Pycnogenol, an extract of the French maritime bark tree, has also been shown to have various cardiovascular benefits. A 2007 double-blind, randomized, placebo-controlled study carried out at Hiroshima University revealed that Pycnogenol stimulates the production of nitric oxide (NO), enabling increased blood flow and artery expansion64. Frank Schönlau, PhD, director of scientific communications for Horphag Research, worldwide distributors of Pycnogenol, explained, “It has already been shown in various studies that Pycnogenol makes platelets less ‘sticky’ and lowers high blood pressure by supporting better NO production. The fact that Pycnogenol acts as catalyst for more efficient NO production in healthy young men suggests that Pycnogenol allows their bodies to adapt more quickly to sudden metabolic challenges such as physical exercise.”

Garlic (Allium sativum) has been lauded for its ability to lower blood pressure, thin blood, lower cholesterol and reduce oxidative radicals. Although questioned for its blood lipid-reducing effects, it has been suggested its active constituent levels are often lost during heating and extraction techniques65. Even so, a meta-analysis of 1798 reports, 45 randomized human trials and 73 additional studies standardized to placebo-controls point to conservative yet real reductions in total cholesterol, triglycerides and LDL, along with significant reductions in platelet aggregation66. Other human and in vitro studies have concluded that garlic results in increased tissue blood flow67; platelet aggregation inhibition68,69; inhibition of thrombosis70; protection against oxidation and glycation of LDL71; lowered artery-wall adhesion via cholesterol ester transfer protein activity72; fibrinolytic activity; decreased artery wall thickening and decreased atherosclerosis effects73; and inhibition of endothelial cell injury, reduced LDL oxidation and greater artery wall cell viability74.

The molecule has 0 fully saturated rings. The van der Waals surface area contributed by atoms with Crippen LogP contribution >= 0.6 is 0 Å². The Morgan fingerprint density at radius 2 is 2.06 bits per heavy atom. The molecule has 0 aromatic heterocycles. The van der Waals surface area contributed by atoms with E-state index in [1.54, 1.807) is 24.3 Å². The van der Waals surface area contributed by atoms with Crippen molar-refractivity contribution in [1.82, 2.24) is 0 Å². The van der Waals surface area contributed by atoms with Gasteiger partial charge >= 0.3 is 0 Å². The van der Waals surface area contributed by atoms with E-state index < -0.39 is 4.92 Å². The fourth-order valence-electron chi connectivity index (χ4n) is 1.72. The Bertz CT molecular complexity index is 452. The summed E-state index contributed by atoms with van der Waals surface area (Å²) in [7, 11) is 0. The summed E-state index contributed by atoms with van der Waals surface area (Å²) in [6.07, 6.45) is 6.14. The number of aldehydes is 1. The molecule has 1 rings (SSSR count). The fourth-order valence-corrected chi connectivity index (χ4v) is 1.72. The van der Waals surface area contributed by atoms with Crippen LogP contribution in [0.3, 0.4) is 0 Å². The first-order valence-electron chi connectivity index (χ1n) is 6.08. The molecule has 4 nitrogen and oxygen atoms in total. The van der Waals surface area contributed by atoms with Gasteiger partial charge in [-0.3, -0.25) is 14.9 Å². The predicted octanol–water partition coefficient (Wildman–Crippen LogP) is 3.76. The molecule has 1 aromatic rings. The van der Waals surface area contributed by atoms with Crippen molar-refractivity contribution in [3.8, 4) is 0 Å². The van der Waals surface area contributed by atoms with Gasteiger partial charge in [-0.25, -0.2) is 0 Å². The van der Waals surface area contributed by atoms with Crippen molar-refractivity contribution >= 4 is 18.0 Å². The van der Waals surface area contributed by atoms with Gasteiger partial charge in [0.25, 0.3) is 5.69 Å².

Ginger (Zingiber officinalis) has been shown to reduce blood pressure through endothelium calcium channel blocking effects75,76; inhibit platelet aggregation77; reduce atherosclerotic lesion areas by 44%, triglycerides by 27%, cholesterol by 29%, VLDL by 36% and 53%, LDL by 58% and 33%, oxidation of LDL by 45-60%78,79; inhibit atherosclerosis80,81; modulate artery wall contraction82; increase atrial contractile force83; and reduce blood pressure, bradycardia and aponea84.

Many other botanicals have been used in traditional therapies for cardiovascular benefits. Turmeric and its central rhizome constituent curcumin (diferuloylmethane) apparently work to inhibit cy­clo­oxygenases and lipooxygenases that contribute to LDL oxidation85. Cayenne (Capsicum frutescens or Capsacin annum L.) has been shown to reduce blood pressure, bradycardia and aponea in vivo; increase sympathetic-parasympathetic nervous system ratio86; and be a potent antioxidant87. Cilantro (Coriandrum sativa) has been shown to lower cholesterol in vivo by decreasing lipid uptake while enhancing lipid breakdown88.

Other herbs traditionally used for cardiovascular health but probably need additional research support include fo-ti for possible lipid and circulation improvement; wild yam for potential cholesterol reduction; reishi mushroom for possible cholesterol and blood pressure benefits; ginkgo for potential antioxidant and circulatory benefits; and bilberry for potential improvement of circulation and blood pressure reduction. Ac­cording to Nyvia Roman of Bellville, NJ-based Ecuadorian Rainforest, bilberry is a traditional herb native to Ecuador that is considered an effective therapy for poor circulation.